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Flashcards in Substances of Abuse: Deck (22):
1

Methadone

μ Opioid agonist
Long acting
Usual starting dose 20-40 mg
Usual dose 50-150 mg per day
Specialized clinics

2

Methadone yes/no

Complete abstinence- no

yes:
Reduce use of heroin
Reduce harm
Increase employment
Reduce crime
Engage in treatment
Save lives
Be cost effective

problem: only in special clinic

3

Buprenorphine

Partial agonist- good since it will max out
Subutex/suboxone- (combo w/ antag to prevent IV use)
Usual dose 4-24 mg of buprenorphine per day; 16 mg ~80-95% receptor occupancy
Can precipitate withdrawal
Retention in treatment and reduction in opioid use
Office-based

4

Naltrexone

Blocks effects of heroin
Poor retention

Groups with strong contingency (physicians or people on parole)

Depot preparation approved for opioid dependence in 2010

5

Nicotine Dependence
Medications

Bupropion
Nicotine replacement
Varenicline

6

Bupropion

(Wellbutrin- antidep/Zyban- smoking):

↑ risk of sz w/ higher dose

7

Doubles quit rates
Better outcomes when combined with psychosocial treatments
Contraindicated: hx seizure disorder, MAO inhibitor, eating disorder
Insomnia/agitation common side effects

Bupropion
Wellbutrin/Zyban

8

Nicotine replacement

Nicotine content per cigarette varies (by brand, behavior of smoker and physiology)
General approximation is 1mg nicotine per cigarette
General approximate for 1 pack per day is about 20mg of nicotine

9

Nicotine Dependence Gum

Gum 1 piece 2 mg

No food or drink 15 min before

Problem include TMJ, hiccups, dyspepsia, difficult with dentures

Avoid if 1 month post MI, serious arrhythmias, gastric ulcers

10

Nicotine Dependence Patch

High dose (21 mg) 6-8 weeks, medium dose (14 mg) 2-4 weeks, low dose (7 mg) 2-4 weeks

Skin irritation (avoid if systemic eczema), slow delivery, wearing at night may cause sleep problems
Same cardiovascular warnings

11

Varenicline (Chantix):

Partial agonist α4β2 nicotinic acetylcholine receptor

Smoking cessation

Worries about mood changes, suicidality, small increase in cardiovascular events

12

Nicotine Vaccine

Future

vax- stops nicotine from crossing BBB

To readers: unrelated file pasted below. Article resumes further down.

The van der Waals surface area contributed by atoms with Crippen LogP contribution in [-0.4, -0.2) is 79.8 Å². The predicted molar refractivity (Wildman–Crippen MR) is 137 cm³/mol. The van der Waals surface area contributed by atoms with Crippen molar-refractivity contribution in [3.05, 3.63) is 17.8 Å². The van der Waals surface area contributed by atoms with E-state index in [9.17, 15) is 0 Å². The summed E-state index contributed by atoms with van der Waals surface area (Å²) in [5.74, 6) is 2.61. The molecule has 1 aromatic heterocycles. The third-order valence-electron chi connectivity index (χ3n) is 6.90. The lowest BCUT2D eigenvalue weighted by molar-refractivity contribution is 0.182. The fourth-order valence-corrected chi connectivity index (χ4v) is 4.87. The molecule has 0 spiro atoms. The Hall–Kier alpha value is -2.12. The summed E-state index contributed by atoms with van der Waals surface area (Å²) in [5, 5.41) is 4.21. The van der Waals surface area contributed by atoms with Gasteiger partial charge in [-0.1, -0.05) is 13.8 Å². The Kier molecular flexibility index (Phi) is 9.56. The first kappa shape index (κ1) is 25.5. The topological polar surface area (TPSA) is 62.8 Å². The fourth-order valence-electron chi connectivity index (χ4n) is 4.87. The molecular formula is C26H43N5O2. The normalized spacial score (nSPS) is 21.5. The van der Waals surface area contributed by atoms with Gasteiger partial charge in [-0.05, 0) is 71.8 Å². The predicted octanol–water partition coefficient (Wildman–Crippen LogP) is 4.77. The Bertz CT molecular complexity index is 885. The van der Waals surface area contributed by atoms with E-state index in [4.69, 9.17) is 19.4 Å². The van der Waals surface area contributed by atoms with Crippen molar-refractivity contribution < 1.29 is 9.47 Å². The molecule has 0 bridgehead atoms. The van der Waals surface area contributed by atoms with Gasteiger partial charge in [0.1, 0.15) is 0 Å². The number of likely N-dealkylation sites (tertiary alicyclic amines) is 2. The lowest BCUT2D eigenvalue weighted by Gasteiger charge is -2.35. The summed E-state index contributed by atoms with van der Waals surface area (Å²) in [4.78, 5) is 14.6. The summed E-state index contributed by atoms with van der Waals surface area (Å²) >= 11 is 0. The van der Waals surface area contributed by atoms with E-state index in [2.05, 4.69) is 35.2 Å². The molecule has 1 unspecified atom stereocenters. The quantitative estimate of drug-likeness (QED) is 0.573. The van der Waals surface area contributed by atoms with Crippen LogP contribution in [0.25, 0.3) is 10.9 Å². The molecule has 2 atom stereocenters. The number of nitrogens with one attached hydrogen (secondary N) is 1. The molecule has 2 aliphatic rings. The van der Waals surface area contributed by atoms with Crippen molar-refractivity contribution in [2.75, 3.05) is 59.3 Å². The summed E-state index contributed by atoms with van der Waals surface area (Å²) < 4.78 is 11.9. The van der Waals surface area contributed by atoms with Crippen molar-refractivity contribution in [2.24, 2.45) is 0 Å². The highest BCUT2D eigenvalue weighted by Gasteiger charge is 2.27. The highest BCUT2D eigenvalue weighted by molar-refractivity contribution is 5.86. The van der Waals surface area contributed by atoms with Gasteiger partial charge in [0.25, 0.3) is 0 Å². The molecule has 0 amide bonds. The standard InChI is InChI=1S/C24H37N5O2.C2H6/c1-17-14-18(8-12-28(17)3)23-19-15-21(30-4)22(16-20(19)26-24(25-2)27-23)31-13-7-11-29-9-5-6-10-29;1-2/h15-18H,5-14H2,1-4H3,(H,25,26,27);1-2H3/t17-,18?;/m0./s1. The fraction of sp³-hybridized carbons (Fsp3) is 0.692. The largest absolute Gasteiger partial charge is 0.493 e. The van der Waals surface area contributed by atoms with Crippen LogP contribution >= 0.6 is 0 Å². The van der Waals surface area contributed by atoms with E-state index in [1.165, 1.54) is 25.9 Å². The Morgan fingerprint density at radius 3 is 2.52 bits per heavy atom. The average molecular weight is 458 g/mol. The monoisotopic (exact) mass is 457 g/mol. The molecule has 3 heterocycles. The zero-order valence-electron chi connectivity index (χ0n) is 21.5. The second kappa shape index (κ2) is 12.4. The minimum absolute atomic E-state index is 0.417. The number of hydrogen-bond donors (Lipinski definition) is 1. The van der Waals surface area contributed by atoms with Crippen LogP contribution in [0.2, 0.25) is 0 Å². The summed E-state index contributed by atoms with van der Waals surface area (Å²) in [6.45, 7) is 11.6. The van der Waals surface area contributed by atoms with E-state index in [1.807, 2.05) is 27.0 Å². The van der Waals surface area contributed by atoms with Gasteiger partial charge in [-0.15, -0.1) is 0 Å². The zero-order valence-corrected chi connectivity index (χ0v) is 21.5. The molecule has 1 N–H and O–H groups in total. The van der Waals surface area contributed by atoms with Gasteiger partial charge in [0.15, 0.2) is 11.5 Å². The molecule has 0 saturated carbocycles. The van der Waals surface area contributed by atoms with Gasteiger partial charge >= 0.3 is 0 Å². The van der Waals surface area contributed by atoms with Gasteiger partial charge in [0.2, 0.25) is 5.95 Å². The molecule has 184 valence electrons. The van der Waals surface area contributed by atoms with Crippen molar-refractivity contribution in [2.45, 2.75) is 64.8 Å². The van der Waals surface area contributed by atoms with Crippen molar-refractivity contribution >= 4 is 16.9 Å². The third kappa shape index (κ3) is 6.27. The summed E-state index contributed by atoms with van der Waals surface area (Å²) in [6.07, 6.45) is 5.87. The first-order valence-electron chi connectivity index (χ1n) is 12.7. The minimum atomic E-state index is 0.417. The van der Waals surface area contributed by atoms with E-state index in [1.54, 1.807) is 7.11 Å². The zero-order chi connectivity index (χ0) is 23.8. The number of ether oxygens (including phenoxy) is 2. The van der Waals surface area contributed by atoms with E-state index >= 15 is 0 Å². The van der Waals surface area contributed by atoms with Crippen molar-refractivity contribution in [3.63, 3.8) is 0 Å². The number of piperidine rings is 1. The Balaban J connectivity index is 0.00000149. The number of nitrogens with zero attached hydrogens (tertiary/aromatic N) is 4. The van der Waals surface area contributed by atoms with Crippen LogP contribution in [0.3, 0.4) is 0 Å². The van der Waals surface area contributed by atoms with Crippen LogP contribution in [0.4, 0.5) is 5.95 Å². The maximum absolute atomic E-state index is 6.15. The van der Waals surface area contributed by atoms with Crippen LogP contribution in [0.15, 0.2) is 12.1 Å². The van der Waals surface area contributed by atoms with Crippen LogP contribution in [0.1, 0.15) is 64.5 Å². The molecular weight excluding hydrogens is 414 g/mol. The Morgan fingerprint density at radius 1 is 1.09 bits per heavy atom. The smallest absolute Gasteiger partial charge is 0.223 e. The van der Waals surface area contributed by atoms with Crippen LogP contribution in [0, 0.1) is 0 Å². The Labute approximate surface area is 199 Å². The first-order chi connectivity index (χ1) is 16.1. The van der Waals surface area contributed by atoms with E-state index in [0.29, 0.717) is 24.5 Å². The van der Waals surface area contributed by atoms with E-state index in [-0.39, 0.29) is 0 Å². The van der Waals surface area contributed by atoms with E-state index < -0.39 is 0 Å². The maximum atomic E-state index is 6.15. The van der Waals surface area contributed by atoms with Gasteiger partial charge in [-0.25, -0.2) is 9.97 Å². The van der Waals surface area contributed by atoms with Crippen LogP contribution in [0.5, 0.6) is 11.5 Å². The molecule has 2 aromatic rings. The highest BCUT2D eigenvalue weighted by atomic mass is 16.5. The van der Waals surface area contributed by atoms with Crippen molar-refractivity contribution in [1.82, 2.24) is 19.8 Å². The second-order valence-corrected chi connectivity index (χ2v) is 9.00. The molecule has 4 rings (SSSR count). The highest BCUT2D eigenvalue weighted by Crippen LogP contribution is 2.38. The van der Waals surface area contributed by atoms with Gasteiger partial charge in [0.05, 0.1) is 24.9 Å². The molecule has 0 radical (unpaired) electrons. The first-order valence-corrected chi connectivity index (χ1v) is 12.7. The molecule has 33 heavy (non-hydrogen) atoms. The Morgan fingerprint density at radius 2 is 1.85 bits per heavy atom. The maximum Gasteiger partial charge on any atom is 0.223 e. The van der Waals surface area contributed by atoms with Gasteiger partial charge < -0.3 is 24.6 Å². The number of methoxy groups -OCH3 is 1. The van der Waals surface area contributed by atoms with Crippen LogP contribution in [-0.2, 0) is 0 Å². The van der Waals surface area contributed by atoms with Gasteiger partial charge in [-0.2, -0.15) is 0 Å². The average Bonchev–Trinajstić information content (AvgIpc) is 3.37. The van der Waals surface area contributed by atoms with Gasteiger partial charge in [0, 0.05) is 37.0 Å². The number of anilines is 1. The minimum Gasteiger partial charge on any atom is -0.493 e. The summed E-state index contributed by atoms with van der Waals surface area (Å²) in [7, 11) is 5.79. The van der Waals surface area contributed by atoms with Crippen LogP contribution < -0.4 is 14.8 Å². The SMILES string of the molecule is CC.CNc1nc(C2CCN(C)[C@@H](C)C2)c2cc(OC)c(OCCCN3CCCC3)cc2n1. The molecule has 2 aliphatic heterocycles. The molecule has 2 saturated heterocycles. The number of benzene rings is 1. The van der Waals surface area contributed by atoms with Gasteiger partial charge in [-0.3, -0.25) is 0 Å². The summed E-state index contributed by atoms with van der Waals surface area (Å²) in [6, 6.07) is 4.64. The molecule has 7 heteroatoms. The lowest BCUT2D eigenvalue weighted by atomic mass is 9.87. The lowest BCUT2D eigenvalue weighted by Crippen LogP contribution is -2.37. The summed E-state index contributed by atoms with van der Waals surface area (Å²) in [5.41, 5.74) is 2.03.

AB vs nicotine
-But will it attach body?

CB1- blockers may stop wt gain when quitting

13

Psychosocial treatments techniques

Motivational interviewing
Contingency management/motivational incentives

14

Motivational Interviewing

Open ended questions
Affirmations- recognize
Reflective listening
Summarizing

15

Direct confrontation is not?

Motivational Intview

16

Education may not work if?

Substance abuse is the driving factor

17

Motivational Interviewing

The issue is not …to confront or not to confront

The issue is…

The issue is not …to confront or not to confront

The issue is…how to confront effectively

18

Motivational Interviewing strategy

Express empathy- genuine
Roll with resistance- tug of war- let it go
Develop discrepancies
Support self-efficacy

19

Other psychosocial treatments

CBT
12-step facilitation
MST
BSFT

20

Motivational Interviewing

Eliciting self-motivating statements

“In what ways has this been a problem for you?”

“How much does this concern you?”

“What things make you think that you need to make a change at this point?”

“What makes you think that if you decided to change, you could do it now?”

21

Motivational Interviewing:
Eliciting self-motivating statements
“On a scale of 1 to 10 how ready are you to stop?”
“I’m not ready. Maybe I’m a 2.”

Explain Responses

A) “Look at all your problems. I can’t believe it’s not a 10.”

B) “Good. How can we make you a 3?”

C) “Good. Why aren’t you a 1?”

a- confrontation

b- cheerleader

c- MOTIV INT

22

Contingency management

ex: cocaine contract

Detection- UA (wont work with etoh)

Reinforcers provided with behavior - needs close temporal

Reinforcers are withheld when behavior not occur

reward points- retained rx 12 wks off crack